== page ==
Defence College advocates gender responsive peace, security operations

Defence College advocates gender responsive peace, security operations

By Sumaila Ogbaje
The Commandant, National Defence College (NDC), Rear Adm.

Olumuyiwa Olotu, has advocated for more women participation in peace, security and conflict management.

This could be promoted through gender responsive security operations, Olotu said on Wednesday in Abuja at the opening of a 3-day Gender Sensitization Workshop for senior military and security service officers.

The workshop has the theme, “Enhancing Gender Responsive Security Operations and Community Dialogue Project in Nigeria”.

The workshop was organised by the Centre for Strategic Research and Studies of the college, the National Institute for Legislative and Democratic Studies (NILDS) and UN Women.

The commandant said that such move would be in line with the UN Security Council Resolution (UNSCR) 1325, which mandates member states to foster inclusive and gender response security environment.

He said the workshop was another opportunity to mainstream the resolution in realising gender equality, protection of women and girls in conflict and their active involvement in conflict prevention, resolution and peace building.

According to him, the event formally marks the commencement of phase two of the UN Women Project for Nigeria Security Organisations.

“In spite some of the successes achieved, we must acknowledge that much remains to be done, and so we anticipate that this workshop will serve as a catalyst for change.

“As we delve into the intricacies of gender responsive security operations and community dialogue, let us keep in mind broader impact and effect on the armed forces and the nation at large.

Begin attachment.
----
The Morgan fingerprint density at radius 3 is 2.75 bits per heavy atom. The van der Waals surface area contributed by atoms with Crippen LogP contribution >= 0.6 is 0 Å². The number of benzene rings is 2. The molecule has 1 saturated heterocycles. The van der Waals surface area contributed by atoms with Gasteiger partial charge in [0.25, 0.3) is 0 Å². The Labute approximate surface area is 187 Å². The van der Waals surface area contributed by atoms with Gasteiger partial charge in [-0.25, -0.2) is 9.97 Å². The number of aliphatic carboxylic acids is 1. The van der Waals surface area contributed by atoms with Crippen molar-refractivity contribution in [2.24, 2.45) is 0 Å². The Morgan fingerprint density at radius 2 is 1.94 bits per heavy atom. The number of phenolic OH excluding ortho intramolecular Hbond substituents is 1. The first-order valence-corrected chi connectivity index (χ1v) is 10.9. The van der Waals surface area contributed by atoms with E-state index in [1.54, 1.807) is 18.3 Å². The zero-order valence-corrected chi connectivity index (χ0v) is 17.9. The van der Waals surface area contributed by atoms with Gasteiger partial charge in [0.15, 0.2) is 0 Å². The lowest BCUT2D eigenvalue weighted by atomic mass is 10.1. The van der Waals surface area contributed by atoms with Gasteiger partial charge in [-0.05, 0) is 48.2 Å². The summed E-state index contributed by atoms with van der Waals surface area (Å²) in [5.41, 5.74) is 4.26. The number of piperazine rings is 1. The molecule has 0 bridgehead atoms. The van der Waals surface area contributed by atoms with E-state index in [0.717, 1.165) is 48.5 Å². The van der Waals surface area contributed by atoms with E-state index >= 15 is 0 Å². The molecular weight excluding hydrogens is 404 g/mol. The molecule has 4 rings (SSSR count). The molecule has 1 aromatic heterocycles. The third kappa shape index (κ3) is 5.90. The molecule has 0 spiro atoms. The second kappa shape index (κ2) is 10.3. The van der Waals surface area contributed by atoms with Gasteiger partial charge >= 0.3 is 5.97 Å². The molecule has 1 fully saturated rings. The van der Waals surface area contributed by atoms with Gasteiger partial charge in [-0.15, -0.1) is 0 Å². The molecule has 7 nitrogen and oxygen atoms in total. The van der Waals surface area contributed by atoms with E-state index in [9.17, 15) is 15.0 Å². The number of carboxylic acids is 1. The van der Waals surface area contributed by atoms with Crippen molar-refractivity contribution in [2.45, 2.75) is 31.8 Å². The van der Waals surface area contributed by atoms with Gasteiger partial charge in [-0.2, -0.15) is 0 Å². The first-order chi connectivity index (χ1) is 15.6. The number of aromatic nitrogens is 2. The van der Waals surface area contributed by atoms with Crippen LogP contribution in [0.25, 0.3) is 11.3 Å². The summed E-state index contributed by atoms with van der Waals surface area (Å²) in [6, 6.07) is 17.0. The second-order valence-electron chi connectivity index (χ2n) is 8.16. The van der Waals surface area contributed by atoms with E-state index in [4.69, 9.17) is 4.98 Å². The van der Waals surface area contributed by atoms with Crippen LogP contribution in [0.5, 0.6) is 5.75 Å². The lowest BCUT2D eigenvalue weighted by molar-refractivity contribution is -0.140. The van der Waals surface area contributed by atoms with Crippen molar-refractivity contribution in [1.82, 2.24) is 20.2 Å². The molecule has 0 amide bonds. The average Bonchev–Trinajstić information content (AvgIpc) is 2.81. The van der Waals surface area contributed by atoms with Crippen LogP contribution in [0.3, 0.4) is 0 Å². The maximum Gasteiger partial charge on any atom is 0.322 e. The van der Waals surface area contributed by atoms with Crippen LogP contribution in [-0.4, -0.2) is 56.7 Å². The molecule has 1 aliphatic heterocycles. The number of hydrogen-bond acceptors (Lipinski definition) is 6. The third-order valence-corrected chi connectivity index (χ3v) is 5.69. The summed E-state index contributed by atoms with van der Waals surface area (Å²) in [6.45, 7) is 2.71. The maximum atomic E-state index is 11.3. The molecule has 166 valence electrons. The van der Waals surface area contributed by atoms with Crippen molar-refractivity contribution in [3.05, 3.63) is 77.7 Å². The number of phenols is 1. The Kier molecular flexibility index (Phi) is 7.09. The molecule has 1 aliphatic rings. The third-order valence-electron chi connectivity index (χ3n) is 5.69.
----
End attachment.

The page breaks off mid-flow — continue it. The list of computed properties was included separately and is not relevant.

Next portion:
“Our commitment to this cause is a testament of our dedication to upholding the principles of justice, human rights and sustainable peace.

“I therefore express my profound gratitude or participants, facilitators, the UN Women for their immense support and also pray that this workshop will be a source of inspiration, enlightenment and empowerment, propelling us towards the most secure and gender inclusive Nigeria,” he said.

The representative of the UN Women, Mr Peter Mancha, said the UNSCR1325 marked its 24th anniversary in October.

He said member countries were expected to develop a National Action Plan for women, peace and security to bridge existing gaps.

Mancha said it was discovered globally that there was a huge gender gap when it comes to women participation and representation in peace building and conflict prevention.

According to him, while women are excluded in the peace building processes, they are the majority that bear the brunt of conflicts.

“If you go to some of the IDP camps in Nigeria, you discover that significant population are either women or children.

“Because of patriarchal nature of our society and discriminatory nature of our society, we exclude women with the feeling that anything that has to do with peace and security should be limited to only men.

“So the UN Security Council resolution is saying we are underutilising the huge potentials that women have to contribute to peace and security, and they are saying for us globally now to achieve sustainable peace and security, women must be involved because they have value to add.

“There are conflicts that men could not resolve here in Nigeria, that the women were successfully able to resolve,” he said.

Mancha said the setting up of Mix Observers Group by the UN in the North East comprising female police and civil defence officers and female community leaders helped to address the issue of unreported cases of rape.

He said the UN Women would continue to support the Nigerian armed forces and other security agencies in the effort to mainstream gender in the nation’s security management.

The Director General of NILDS, Prof.

Abubakar Sulaiman, who was represented by Dr Adewale Aderemi, said it was expected that the resolution of the workshop would translate into some form of legislation.

He said the institute intended to escalate the conversation to the national parliament and find ways to ensure that the nation’s gender policies were more intense.

He added that a lot had been done with regards to plugging the gender gap in security operations through multi stakeholder interventions and dialogue.

(www.

nannews.

ng)
Edited by Maharazu Ahmed

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